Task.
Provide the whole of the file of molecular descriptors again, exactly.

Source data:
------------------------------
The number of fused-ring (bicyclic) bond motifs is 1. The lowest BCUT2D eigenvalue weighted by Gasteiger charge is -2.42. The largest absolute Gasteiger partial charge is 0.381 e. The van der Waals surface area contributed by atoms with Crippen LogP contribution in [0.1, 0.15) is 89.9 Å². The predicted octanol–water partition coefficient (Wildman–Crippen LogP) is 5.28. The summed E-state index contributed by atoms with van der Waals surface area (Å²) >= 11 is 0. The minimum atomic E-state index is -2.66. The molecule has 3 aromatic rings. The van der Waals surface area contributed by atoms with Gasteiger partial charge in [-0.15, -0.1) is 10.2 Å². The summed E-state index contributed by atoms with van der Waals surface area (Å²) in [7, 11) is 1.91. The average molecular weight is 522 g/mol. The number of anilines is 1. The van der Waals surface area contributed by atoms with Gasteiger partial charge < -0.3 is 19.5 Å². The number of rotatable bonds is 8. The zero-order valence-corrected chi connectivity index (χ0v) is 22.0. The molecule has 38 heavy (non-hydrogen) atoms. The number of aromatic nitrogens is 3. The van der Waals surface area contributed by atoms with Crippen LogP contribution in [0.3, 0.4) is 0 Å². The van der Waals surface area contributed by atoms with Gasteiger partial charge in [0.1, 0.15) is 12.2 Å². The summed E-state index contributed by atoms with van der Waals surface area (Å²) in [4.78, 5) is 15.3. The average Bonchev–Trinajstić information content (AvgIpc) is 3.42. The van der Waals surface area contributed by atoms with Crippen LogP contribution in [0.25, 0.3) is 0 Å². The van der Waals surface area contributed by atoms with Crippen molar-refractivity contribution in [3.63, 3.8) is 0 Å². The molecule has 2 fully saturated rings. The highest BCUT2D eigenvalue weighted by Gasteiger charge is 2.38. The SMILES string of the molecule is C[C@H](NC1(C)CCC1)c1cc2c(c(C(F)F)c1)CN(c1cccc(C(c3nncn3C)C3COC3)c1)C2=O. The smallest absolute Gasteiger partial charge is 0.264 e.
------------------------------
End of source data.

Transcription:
The number of fused-ring (bicyclic) bond motifs is 1. The lowest BCUT2D eigenvalue weighted by Gasteiger charge is -2.42. The largest absolute Gasteiger partial charge is 0.381 e. The van der Waals surface area contributed by atoms with Crippen LogP contribution in [0.1, 0.15) is 89.9 Å². The predicted octanol–water partition coefficient (Wildman–Crippen LogP) is 5.28. The summed E-state index contributed by atoms with van der Waals surface area (Å²) >= 11 is 0. The minimum atomic E-state index is -2.66. The molecule has 3 aromatic rings. The van der Waals surface area contributed by atoms with Gasteiger partial charge in [-0.15, -0.1) is 10.2 Å². The summed E-state index contributed by atoms with van der Waals surface area (Å²) in [7, 11) is 1.91. The average molecular weight is 522 g/mol. The number of anilines is 1. The van der Waals surface area contributed by atoms with Gasteiger partial charge < -0.3 is 19.5 Å². The number of rotatable bonds is 8. The zero-order valence-corrected chi connectivity index (χ0v) is 22.0. The molecule has 38 heavy (non-hydrogen) atoms. The number of aromatic nitrogens is 3. The van der Waals surface area contributed by atoms with Crippen LogP contribution in [0.3, 0.4) is 0 Å². The van der Waals surface area contributed by atoms with Gasteiger partial charge in [0.1, 0.15) is 12.2 Å². The summed E-state index contributed by atoms with van der Waals surface area (Å²) in [4.78, 5) is 15.3. The average Bonchev–Trinajstić information content (AvgIpc) is 3.42. The van der Waals surface area contributed by atoms with Crippen LogP contribution in [0.25, 0.3) is 0 Å². The van der Waals surface area contributed by atoms with Crippen molar-refractivity contribution in [3.63, 3.8) is 0 Å². The molecule has 2 fully saturated rings. The highest BCUT2D eigenvalue weighted by Gasteiger charge is 2.38. The SMILES string of the molecule is C[C@H](NC1(C)CCC1)c1cc2c(c(C(F)F)c1)CN(c1cccc(C(c3nncn3C)C3COC3)c1)C2=O. The smallest absolute Gasteiger partial charge is 0.264 e.